The tandem of Nick Taylor and David Wagner showed why the U.S. quads are the team to beat in Turkey, handing Japan a 3-0 defeat in the BNP Paribas World Team Cup semifinals and setting up a climatic showdown with defending WTC champion Israel on Saturday.
For the second time in as many days, the U.S. celebrated a "double bagel" singles win, with Wagner besting Mitsuteru Moroishi, 6-0, 6-0. On Thursday, women’s team member Kaitlyn Verfuerth turned the trick on Australia’s Luba Josevski.
Overall, in the three matches against Japan, the U.S. quad team dropped only six games to reach the final for the eighth time in the last nine years.
"Israel will be a real challenge," said Team USA coach Dan James, previewing the quad final. "The two teams were well represented on the medal stand in London and this is the first time they will face off since then."
"London" being last summer’s Paralympic Games, where Israel’s Noam Gershony upset Wagner, the world’s No. 1-ranked quad player, in the gold medal singles match, 6-3, 6-1. Wagner would take silver and then earned a gold in doubles with Taylor, who claimed a bronze in singles. For the Israelis, Gershony and partner Shraga Weinberg settled for doubles bronze in London after being defeated by Taylor and Wagner in the semis. The U.S. and Israel are seeded 1-2 in this current WTC, with both teams having lost one match in four ties en route to a seemingly destined faceoff.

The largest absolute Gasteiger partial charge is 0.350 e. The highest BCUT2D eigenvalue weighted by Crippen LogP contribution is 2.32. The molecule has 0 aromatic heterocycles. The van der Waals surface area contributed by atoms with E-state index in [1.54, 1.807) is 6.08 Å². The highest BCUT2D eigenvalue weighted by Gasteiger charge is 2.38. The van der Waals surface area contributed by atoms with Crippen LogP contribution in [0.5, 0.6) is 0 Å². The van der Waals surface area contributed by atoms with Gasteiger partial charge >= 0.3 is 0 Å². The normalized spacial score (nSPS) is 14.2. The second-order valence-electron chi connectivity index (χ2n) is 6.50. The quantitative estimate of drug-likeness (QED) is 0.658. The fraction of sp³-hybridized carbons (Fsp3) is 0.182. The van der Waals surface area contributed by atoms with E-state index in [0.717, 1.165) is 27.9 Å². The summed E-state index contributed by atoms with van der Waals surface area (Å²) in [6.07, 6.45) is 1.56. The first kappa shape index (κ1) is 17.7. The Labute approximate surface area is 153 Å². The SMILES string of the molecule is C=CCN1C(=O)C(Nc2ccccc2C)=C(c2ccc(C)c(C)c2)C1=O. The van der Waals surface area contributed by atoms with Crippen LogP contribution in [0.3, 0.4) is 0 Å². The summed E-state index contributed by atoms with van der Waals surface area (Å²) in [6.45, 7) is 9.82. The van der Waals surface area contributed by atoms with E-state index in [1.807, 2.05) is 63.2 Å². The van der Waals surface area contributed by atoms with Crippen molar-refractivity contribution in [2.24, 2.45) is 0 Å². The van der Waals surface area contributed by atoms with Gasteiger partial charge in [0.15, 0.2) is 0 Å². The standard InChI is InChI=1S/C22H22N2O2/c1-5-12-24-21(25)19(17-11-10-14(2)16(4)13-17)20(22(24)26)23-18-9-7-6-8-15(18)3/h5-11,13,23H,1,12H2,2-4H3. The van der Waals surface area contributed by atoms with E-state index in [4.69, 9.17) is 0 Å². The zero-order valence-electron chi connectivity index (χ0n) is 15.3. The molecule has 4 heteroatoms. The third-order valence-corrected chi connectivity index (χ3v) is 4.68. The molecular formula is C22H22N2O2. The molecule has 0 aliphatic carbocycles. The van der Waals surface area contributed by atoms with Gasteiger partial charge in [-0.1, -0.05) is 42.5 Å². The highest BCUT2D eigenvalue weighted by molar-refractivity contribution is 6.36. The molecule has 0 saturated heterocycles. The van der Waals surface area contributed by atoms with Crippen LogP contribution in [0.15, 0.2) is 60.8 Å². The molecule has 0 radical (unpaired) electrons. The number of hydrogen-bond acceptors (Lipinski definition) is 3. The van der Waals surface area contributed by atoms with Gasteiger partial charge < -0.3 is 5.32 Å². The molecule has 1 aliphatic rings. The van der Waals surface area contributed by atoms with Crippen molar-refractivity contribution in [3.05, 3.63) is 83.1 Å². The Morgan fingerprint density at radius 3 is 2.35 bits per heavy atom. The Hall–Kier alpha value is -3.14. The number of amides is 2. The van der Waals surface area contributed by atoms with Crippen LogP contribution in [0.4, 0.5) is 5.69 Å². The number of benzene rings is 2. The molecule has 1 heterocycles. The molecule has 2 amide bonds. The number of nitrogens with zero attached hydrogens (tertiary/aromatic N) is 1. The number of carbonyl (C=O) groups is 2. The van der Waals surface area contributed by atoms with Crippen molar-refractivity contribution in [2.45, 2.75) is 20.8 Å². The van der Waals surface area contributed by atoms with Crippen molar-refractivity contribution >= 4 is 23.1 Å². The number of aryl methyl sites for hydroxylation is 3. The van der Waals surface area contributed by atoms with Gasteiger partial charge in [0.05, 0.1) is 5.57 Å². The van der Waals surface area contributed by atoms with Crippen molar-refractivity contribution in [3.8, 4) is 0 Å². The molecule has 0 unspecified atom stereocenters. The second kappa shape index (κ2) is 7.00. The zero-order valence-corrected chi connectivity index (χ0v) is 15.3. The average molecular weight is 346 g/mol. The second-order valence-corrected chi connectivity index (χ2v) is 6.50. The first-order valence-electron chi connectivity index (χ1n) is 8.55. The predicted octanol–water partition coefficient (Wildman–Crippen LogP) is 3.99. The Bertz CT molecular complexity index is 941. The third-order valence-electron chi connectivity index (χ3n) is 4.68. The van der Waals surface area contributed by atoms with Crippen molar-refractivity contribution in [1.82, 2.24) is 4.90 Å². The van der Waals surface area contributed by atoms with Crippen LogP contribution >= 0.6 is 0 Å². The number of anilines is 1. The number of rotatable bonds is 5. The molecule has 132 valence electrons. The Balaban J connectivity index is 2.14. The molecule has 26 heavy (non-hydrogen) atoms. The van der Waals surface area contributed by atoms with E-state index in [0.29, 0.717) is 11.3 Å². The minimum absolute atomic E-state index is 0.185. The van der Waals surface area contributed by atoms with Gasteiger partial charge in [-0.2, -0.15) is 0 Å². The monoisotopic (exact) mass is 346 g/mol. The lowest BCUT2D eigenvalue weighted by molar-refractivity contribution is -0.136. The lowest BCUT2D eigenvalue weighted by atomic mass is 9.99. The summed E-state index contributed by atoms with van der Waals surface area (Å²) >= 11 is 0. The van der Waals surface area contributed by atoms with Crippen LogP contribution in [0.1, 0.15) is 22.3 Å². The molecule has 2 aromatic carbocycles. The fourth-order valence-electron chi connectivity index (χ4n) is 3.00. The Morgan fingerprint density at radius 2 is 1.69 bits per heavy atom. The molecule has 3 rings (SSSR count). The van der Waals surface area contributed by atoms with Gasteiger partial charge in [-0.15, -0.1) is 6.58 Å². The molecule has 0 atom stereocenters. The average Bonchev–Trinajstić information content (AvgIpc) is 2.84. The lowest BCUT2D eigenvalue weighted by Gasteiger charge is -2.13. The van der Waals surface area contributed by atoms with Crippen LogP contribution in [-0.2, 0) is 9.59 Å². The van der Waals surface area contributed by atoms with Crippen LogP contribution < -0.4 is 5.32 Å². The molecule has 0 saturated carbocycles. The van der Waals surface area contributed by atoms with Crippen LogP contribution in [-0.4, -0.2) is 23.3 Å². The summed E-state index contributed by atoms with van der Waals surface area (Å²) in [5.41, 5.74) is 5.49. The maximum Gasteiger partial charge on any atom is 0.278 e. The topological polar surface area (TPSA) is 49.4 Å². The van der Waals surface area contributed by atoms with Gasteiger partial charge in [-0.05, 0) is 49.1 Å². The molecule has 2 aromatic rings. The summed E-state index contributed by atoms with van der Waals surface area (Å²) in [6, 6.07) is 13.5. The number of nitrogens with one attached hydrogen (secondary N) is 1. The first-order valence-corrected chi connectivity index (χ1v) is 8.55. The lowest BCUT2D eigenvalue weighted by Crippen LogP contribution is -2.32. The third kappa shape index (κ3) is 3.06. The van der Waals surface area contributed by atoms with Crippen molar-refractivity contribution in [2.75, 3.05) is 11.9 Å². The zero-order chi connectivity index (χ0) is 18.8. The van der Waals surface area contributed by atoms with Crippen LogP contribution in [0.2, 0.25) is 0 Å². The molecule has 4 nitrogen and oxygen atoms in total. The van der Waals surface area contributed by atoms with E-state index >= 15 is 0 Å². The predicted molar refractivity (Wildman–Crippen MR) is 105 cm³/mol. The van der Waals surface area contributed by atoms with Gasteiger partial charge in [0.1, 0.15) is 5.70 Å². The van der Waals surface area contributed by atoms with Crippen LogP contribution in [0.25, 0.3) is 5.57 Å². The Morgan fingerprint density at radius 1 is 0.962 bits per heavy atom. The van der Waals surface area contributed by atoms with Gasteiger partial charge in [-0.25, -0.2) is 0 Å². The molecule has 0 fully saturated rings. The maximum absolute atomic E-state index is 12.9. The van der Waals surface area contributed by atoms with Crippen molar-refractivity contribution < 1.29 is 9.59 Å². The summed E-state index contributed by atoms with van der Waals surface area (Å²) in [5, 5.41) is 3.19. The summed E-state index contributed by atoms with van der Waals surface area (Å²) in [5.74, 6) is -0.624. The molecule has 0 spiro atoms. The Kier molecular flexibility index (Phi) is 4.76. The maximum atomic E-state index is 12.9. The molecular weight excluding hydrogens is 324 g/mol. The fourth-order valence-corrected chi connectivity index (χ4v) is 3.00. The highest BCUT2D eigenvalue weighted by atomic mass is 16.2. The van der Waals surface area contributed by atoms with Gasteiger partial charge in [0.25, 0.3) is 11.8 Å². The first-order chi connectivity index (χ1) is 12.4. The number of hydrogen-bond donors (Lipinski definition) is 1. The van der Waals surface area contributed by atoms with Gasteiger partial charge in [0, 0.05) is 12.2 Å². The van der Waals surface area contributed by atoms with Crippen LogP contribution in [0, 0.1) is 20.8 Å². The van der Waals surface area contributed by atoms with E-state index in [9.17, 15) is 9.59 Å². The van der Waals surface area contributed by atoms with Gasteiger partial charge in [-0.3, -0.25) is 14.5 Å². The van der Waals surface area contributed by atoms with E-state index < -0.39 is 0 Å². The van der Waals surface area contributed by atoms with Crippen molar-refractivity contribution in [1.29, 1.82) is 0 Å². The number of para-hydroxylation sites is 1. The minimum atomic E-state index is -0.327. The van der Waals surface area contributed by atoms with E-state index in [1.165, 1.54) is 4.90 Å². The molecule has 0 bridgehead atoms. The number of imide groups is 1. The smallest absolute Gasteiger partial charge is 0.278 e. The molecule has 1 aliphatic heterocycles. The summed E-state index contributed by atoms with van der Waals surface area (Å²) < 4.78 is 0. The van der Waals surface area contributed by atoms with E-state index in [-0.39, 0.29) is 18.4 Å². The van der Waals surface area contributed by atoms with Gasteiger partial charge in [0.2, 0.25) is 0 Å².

"We expect an incredible team across the net, like always," said James, " but our guys are ready."
For all the positives emerging from the quad event, the frustrating slide of the U.S. men’s team continued on Friday as Thailand beat the Americans, 2-1. A singles win by former world No. 1 Stephen Welch provided a small boost, but Thailand’s Suthi Klongrua and Sumrerng Kruamai overpowered Welch and partner Steve Baldwin, 6-4, 7-6(2), to put the U.S. in a must-win position over the weekend after losing three ties to stat WTC play.
After earning a promotion into the International Tennis Federation’s (ITF) coveted World Group I in 2011, the U.S. finished seventh at the 2012 WTC in Seoul, avoiding relegation by finishing second in their pool of three teams to start the event. Now, depending on the outcome of their matches against South Africa on Saturday, the U.S. may find itself against a World Group II opponent in Australia or Greece on Sunday with World Group I membership on the line.
"We are fortunate to have the experience and leadership of a former world No. 1 in Stephen Welch, someone who’s seen and been part of all kinds of highs and lows," said James. "He’s staving off panic as the team readies itself for the next two days."